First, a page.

This page describes how to display meeting data from the WSZF server on your area or region website.

Each area and regional website in the WSZF can have its own meeting list, which will appear under the URL for that area or region but get its data from the root server. (BMLT calls this a “satellite.”) We recommend using crouton – the other satellites have not always kept up with the latest changes to accommodate virtual and hybrid meetings.

To use crouton with WordPress, install the crouton plugin and set the parameters. Then on your meeting list page, include a shortcode [bmlt_tabs]. The resulting table of meetings will be “responsive,” that is, adjust its format appropriately for a laptop or a smartphone. There are lots of options for parameters to the short code to show a map, use data from multiple service bodies, include a dropdown with a list of areas, and so forth. Two other useful shortcodes that you can use on the same page are [meeting_count] and [group_count].

Another WordPress crouton short code, [crouton_map], can be used to bring up a searchable map — this is likely to be more useful than the tabbed display for searching large numbers of meetings, for example from tomato, which aggregates meeting information from all registered BMLT servers worldwide. See map-based meeting search for a Seattle-based example of using [crouton_map] with tomato. There are lots of other options for crouton, but that’s the basics! See https://bmlt.app/crouton/ for additional information. Crouton’s settings interface, accessible from the WordPress Dashboard for your site, also includes documentation (which currently seems to be more complete).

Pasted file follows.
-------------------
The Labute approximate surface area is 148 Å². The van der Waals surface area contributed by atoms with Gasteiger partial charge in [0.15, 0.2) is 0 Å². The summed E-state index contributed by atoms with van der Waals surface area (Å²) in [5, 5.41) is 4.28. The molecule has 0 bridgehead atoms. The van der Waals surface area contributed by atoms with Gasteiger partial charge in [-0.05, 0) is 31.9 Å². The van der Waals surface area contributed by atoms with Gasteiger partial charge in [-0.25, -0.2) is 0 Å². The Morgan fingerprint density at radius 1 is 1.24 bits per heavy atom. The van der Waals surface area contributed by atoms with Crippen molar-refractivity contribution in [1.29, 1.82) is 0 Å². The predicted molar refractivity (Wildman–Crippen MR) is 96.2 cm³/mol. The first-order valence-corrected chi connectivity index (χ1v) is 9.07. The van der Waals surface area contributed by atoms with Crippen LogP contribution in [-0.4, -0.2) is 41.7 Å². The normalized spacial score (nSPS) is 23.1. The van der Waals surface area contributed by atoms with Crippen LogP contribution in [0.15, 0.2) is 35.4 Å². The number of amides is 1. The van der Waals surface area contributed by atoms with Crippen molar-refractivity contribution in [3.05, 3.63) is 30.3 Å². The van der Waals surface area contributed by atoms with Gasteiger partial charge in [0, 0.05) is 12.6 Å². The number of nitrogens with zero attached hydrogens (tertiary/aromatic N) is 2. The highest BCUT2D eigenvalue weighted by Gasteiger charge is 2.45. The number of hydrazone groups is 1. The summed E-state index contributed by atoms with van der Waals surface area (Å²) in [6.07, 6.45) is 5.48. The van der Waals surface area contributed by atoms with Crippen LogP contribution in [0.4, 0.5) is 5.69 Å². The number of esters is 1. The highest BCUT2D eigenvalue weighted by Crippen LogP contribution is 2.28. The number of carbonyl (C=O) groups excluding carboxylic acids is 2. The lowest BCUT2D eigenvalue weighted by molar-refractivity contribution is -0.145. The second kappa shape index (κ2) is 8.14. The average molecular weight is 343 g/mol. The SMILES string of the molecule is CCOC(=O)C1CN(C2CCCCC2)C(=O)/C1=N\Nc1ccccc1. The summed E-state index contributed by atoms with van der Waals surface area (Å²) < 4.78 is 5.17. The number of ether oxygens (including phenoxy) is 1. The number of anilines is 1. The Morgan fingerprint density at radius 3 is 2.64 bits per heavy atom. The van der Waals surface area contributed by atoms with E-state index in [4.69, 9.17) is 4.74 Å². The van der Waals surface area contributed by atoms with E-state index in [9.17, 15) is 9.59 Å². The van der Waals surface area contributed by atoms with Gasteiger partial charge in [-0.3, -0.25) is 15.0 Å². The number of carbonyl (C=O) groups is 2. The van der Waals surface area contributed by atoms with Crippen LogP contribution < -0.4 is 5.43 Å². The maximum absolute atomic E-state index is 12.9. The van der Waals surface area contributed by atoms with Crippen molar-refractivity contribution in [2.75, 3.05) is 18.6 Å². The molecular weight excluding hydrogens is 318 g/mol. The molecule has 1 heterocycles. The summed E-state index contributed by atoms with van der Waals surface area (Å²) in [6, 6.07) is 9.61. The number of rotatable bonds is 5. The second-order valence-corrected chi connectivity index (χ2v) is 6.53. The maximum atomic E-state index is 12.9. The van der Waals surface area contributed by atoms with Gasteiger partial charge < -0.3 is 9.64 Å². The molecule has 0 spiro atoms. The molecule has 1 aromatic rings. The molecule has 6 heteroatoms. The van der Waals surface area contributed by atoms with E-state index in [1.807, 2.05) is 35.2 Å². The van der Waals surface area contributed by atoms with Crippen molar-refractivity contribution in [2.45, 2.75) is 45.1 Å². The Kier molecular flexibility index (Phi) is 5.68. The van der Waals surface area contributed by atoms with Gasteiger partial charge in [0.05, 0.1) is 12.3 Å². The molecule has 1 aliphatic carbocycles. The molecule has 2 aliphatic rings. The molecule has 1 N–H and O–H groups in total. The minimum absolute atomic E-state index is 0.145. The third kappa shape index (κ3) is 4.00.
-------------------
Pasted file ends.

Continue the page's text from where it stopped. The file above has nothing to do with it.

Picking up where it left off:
If you have an area or regional website built using something other than WordPress, you can use croutonjs instead, which provides all the same functionality but on a static webpage. There are directions on GitHub at https://github.com/bmlt-enabled/crouton/tree/master/croutonjs, including a sample web page. Another option is to create a WordPress page on your site called meetings, and link to that from your home page.

We also provide a page on the zonal website that can be used to display meetings for any area in the WSZF BMLT data. Just link to this page from your area or other website. The URL should have this form: https://bmlt.wszf.org/meetings/?service_body=5 (substitute the ID for the area you want to show for the 5). To find this ID, you can go to https://bmlt.wszf.org/main_server/semantic/, then pick “get service bodies” and click on the “response URL”. The ID will be the number in the first column corresponding to the area you want. You can also use this page to display meetings for multiple areas — for example, https://bmlt.wszf.org/meetings/?service_body=3,10,22 shows the meetings for Everett Area, Seattle Area, and South King County Area (all in Washington State). Finally, you can also supply any other crouton shortcode parameter in the URL. For example, this version includes a map: https://bmlt.wszf.org/meetings/?service_body=5&show_map=1.

Finally, if you have virtual meetings, consider people who don’t have computers and internet service — can they call in from a landline? What Seattle Area did for example is put a note before the crouton schedule giving general directions for joining a zoom meeting from a landline, since the number is the same for all the zoom meetings. (See https://seattlena.org/meetings.) They also didn’t use the one-tap format for phone numbers (for example +16699009128,,448760192) — this is of course handy for people with smart phones, but the smart phone people aren’t the ones to be most concerned about here. Instead, focus more on people who aren’t tech savvy who need to call in from a landline.